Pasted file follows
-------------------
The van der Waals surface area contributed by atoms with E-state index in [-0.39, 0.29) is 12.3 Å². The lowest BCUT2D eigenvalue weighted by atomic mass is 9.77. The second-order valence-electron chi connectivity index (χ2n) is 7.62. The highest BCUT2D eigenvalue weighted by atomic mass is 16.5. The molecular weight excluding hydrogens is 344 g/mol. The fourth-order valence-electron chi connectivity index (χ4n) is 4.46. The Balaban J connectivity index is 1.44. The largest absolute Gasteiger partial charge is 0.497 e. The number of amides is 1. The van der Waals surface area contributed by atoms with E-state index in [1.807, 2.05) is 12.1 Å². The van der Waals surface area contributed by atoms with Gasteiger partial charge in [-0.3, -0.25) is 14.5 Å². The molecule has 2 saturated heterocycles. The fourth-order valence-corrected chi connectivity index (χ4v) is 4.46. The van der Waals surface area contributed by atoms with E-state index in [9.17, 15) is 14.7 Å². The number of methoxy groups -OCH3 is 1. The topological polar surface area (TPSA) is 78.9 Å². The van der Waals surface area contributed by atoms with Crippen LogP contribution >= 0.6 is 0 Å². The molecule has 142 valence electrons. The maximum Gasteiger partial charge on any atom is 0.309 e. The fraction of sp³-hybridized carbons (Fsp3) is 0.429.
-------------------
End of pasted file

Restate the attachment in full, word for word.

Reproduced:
The van der Waals surface area contributed by atoms with E-state index in [-0.39, 0.29) is 12.3 Å². The lowest BCUT2D eigenvalue weighted by atomic mass is 9.77. The second-order valence-electron chi connectivity index (χ2n) is 7.62. The highest BCUT2D eigenvalue weighted by atomic mass is 16.5. The molecular weight excluding hydrogens is 344 g/mol. The fourth-order valence-electron chi connectivity index (χ4n) is 4.46. The Balaban J connectivity index is 1.44. The largest absolute Gasteiger partial charge is 0.497 e. The number of amides is 1. The van der Waals surface area contributed by atoms with E-state index in [1.807, 2.05) is 12.1 Å². The van der Waals surface area contributed by atoms with Gasteiger partial charge in [-0.3, -0.25) is 14.5 Å². The molecule has 2 saturated heterocycles. The fourth-order valence-corrected chi connectivity index (χ4v) is 4.46. The van der Waals surface area contributed by atoms with E-state index in [9.17, 15) is 14.7 Å². The number of methoxy groups -OCH3 is 1. The topological polar surface area (TPSA) is 78.9 Å². The van der Waals surface area contributed by atoms with Crippen LogP contribution >= 0.6 is 0 Å². The molecule has 142 valence electrons. The maximum Gasteiger partial charge on any atom is 0.309 e. The fraction of sp³-hybridized carbons (Fsp3) is 0.429.